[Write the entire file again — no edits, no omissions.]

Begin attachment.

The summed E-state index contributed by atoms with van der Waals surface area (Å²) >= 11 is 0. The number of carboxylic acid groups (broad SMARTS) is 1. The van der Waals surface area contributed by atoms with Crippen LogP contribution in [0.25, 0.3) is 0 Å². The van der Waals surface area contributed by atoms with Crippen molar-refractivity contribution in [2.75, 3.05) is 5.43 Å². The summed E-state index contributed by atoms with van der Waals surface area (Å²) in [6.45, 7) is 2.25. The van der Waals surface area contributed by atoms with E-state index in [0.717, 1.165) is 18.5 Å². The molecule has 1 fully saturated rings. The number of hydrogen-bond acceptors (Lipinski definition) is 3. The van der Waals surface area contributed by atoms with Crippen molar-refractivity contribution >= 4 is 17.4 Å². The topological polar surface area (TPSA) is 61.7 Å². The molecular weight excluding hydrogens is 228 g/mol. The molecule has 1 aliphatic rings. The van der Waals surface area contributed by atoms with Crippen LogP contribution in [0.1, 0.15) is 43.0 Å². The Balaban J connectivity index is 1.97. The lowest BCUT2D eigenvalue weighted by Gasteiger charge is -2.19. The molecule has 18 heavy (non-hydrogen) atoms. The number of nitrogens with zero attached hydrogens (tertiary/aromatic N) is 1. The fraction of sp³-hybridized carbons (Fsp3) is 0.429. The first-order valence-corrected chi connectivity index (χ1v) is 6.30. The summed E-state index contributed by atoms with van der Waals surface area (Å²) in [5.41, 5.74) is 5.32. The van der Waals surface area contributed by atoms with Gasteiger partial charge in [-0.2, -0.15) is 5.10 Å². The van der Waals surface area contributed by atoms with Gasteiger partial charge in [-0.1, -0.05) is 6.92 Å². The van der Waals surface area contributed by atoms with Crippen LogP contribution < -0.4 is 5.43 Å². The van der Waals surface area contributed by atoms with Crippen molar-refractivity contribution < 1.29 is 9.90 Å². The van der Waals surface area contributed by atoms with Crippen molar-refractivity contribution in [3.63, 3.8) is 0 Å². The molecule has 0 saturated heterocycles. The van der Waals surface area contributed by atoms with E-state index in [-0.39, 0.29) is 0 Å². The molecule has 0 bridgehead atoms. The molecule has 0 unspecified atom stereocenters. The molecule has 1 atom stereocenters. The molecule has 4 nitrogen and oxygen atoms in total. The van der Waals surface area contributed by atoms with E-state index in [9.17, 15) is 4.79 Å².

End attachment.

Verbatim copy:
The summed E-state index contributed by atoms with van der Waals surface area (Å²) >= 11 is 0. The number of carboxylic acid groups (broad SMARTS) is 1. The van der Waals surface area contributed by atoms with Crippen LogP contribution in [0.25, 0.3) is 0 Å². The van der Waals surface area contributed by atoms with Crippen molar-refractivity contribution in [2.75, 3.05) is 5.43 Å². The summed E-state index contributed by atoms with van der Waals surface area (Å²) in [6.45, 7) is 2.25. The van der Waals surface area contributed by atoms with E-state index in [0.717, 1.165) is 18.5 Å². The molecule has 1 fully saturated rings. The number of hydrogen-bond acceptors (Lipinski definition) is 3. The van der Waals surface area contributed by atoms with Crippen molar-refractivity contribution >= 4 is 17.4 Å². The topological polar surface area (TPSA) is 61.7 Å². The molecular weight excluding hydrogens is 228 g/mol. The molecule has 1 aliphatic rings. The van der Waals surface area contributed by atoms with Crippen LogP contribution in [0.1, 0.15) is 43.0 Å². The Balaban J connectivity index is 1.97. The lowest BCUT2D eigenvalue weighted by Gasteiger charge is -2.19. The molecule has 18 heavy (non-hydrogen) atoms. The number of nitrogens with zero attached hydrogens (tertiary/aromatic N) is 1. The fraction of sp³-hybridized carbons (Fsp3) is 0.429. The first-order valence-corrected chi connectivity index (χ1v) is 6.30. The summed E-state index contributed by atoms with van der Waals surface area (Å²) in [5.41, 5.74) is 5.32. The van der Waals surface area contributed by atoms with Gasteiger partial charge in [-0.2, -0.15) is 5.10 Å². The van der Waals surface area contributed by atoms with Gasteiger partial charge in [-0.1, -0.05) is 6.92 Å². The van der Waals surface area contributed by atoms with Crippen LogP contribution < -0.4 is 5.43 Å². The van der Waals surface area contributed by atoms with Crippen molar-refractivity contribution < 1.29 is 9.90 Å². The van der Waals surface area contributed by atoms with Crippen molar-refractivity contribution in [3.63, 3.8) is 0 Å². The molecule has 0 saturated heterocycles. The van der Waals surface area contributed by atoms with E-state index in [-0.39, 0.29) is 0 Å². The molecule has 0 bridgehead atoms. The molecule has 0 unspecified atom stereocenters. The molecule has 1 atom stereocenters. The molecule has 4 nitrogen and oxygen atoms in total. The van der Waals surface area contributed by atoms with E-state index in [9.17, 15) is 4.79 Å².